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Wednesday, 30 October 2019

How to introduce a puppy to an older dog in the house

It’s often the case that dog lovers can’t stop at just one dog in their household. They may reason with themselves for a long time, but there’s always a time when they come across a puppy that they simply can’t resist. Is that your case? What should you do? Are you already a pet parent and you can’t wait to make your family bigger, yet you worry about introducing a new puppy to the older dog? Here are some tips to show you how to do it right to calm your mind a little bit.

Preparations

Make sure the dogs are healthy
It doesn’t matter if you found a puppy in the street, get it from a friend or a shelter, or buy it from a breeder - PetPlace recommends a full physical examination in all cases. You can never be too careful with your loved ones and you certainly don’t want to put your older dog in danger. Make sure your new puppy is up-to-date with all of his vaccinations and that he’s been de-wormed. It won’t do any harm to check if you didn’t forget about your senior dog’s vaccinations as well.

Prepare your house
It’s important to do absolutely everything to prevent possible conflicts between your dogs - sometimes there’s nothing you can do because they simply don’t like each other, but most times, tension is just because they started on the wrong foot. So put away any toys and chews to avoid territorial aggression and buy a second set of food dishes, or scatter food so it's enriching too. Make sure you have enough space for the dogs to be away from each other when they want to. Plus, to avoid accidents, take into consideration that a puppy is just like a human child - a little bit clumsy, but very curious. You have to eliminate any potential dangers, e.g. put some rugs on slippery floors, secure the stairs or move a rocking chair so that the puppy can’t get hurt underneath it.

During the introduction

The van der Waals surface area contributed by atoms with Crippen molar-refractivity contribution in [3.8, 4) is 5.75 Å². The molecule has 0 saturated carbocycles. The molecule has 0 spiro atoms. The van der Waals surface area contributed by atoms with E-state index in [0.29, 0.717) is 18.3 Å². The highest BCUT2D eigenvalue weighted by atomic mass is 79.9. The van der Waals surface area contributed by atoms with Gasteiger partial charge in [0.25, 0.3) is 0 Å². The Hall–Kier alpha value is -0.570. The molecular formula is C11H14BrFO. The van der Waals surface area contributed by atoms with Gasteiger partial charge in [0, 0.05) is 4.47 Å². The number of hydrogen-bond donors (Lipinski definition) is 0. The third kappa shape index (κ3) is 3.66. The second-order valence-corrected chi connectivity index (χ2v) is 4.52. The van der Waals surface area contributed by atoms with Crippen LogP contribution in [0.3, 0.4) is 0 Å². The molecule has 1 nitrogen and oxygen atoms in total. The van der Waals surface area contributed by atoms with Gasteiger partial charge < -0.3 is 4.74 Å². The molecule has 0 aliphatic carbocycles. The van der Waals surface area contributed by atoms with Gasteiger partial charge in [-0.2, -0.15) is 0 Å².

Your older dog already thinks about your house as his own house (and rightly so) so in order to avoid territorial problems, think about a neutral place for an introduction, like a park. Let the dogs sniff each other - that’s how they meet and get to know each other better.  The leashes should be loose, to not give the dogs any tension, but you should be able to bring the dogs away from each other in case anything happens. Take someone with you, so that each of you could focus on one dog only. Try to stay relaxed, because animals can really sense your feelings; if you’re stressed, they’ll stress too and they can become too wary about each other. Parallel walking is great for dogs to get to know each other, walk at a distance and gradually let them walk closer and closer to each other.

Following weeks

Monitor the behaviour
For the first couple of weeks, you should never leave the dogs together unattended. They need time to get comfortable around each other; insecurity may cause tensions. Let them play, but be there with them. Puppies are usually much more energetic and eager to play, so observe your older dog. If you see that he’s tired or irritated, take the puppy away for a while. Don’t ever force any reactions, because it’s essential that both your dogs feel secure around you. Make sure you spend time with them separately, especially with your older dog. You don't want him thinking that that he’s less important, because he might resent the new dog.

Training
You should start training your puppy as soon as possible. He may be playful, but the younger he is, it’s also easier to teach him something. Plus, there shouldn't be different rules for the dogs, if there’s a ban on sleeping on the couch, it should include all of the animals. If you train your puppy in the garden using treats as rewards, let your older dog do some tricks to gain a treat as well; that will prevent them from fighting over it.

But above all - be patient. Just like with children or even adults, the dogs will need some time to get used to the new situation. It is very rare to have two dogs who really don’t like each other and there’s nothing you can do about it. Most times it’s all about the right approach. First weeks can be though, but you should just focus on giving love and spending time with both your dogs. Once you sit on your couch with both of them giving you dog kisses, you’ll see it’s all worth it.